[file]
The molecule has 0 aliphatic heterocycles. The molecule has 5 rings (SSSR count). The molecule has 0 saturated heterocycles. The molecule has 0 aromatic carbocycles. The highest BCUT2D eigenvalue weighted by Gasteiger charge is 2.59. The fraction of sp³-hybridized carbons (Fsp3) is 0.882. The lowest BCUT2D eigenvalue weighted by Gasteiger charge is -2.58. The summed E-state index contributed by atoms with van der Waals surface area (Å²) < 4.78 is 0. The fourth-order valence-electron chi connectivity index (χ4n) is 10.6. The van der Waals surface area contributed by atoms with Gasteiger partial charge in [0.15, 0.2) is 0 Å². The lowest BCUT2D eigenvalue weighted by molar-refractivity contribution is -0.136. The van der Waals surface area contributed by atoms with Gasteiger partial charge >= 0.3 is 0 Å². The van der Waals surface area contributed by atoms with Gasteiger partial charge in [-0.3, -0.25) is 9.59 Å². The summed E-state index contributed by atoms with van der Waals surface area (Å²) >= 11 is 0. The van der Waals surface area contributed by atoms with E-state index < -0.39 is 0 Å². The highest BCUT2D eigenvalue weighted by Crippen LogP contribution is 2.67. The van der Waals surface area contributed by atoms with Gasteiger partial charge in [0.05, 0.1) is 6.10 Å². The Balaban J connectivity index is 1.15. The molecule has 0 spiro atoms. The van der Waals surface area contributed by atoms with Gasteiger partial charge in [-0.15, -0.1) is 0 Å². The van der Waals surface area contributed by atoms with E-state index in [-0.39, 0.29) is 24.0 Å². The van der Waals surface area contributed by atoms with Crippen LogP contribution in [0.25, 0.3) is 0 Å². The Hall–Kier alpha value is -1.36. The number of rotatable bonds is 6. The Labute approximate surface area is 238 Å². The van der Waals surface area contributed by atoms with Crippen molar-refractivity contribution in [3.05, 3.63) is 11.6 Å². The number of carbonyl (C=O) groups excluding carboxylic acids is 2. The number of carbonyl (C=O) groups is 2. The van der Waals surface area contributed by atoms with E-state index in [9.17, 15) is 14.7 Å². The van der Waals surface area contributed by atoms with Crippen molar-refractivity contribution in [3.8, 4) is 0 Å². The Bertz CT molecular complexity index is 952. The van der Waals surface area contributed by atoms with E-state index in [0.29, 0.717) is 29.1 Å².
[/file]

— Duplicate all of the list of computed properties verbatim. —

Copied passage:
The molecule has 0 aliphatic heterocycles. The molecule has 5 rings (SSSR count). The molecule has 0 saturated heterocycles. The molecule has 0 aromatic carbocycles. The highest BCUT2D eigenvalue weighted by Gasteiger charge is 2.59. The fraction of sp³-hybridized carbons (Fsp3) is 0.882. The lowest BCUT2D eigenvalue weighted by Gasteiger charge is -2.58. The summed E-state index contributed by atoms with van der Waals surface area (Å²) < 4.78 is 0. The fourth-order valence-electron chi connectivity index (χ4n) is 10.6. The van der Waals surface area contributed by atoms with Gasteiger partial charge in [0.15, 0.2) is 0 Å². The lowest BCUT2D eigenvalue weighted by molar-refractivity contribution is -0.136. The van der Waals surface area contributed by atoms with Gasteiger partial charge >= 0.3 is 0 Å². The van der Waals surface area contributed by atoms with Gasteiger partial charge in [-0.3, -0.25) is 9.59 Å². The summed E-state index contributed by atoms with van der Waals surface area (Å²) >= 11 is 0. The van der Waals surface area contributed by atoms with E-state index < -0.39 is 0 Å². The highest BCUT2D eigenvalue weighted by Crippen LogP contribution is 2.67. The van der Waals surface area contributed by atoms with Gasteiger partial charge in [0.05, 0.1) is 6.10 Å². The Balaban J connectivity index is 1.15. The molecule has 0 spiro atoms. The van der Waals surface area contributed by atoms with Gasteiger partial charge in [-0.15, -0.1) is 0 Å². The van der Waals surface area contributed by atoms with E-state index in [-0.39, 0.29) is 24.0 Å². The van der Waals surface area contributed by atoms with Crippen LogP contribution in [0.25, 0.3) is 0 Å². The Hall–Kier alpha value is -1.36. The number of rotatable bonds is 6. The Labute approximate surface area is 238 Å². The van der Waals surface area contributed by atoms with Crippen molar-refractivity contribution in [3.05, 3.63) is 11.6 Å². The number of carbonyl (C=O) groups excluding carboxylic acids is 2. The number of carbonyl (C=O) groups is 2. The van der Waals surface area contributed by atoms with E-state index in [9.17, 15) is 14.7 Å². The van der Waals surface area contributed by atoms with Crippen molar-refractivity contribution in [3.8, 4) is 0 Å². The Bertz CT molecular complexity index is 952. The van der Waals surface area contributed by atoms with E-state index in [0.29, 0.717) is 29.1 Å².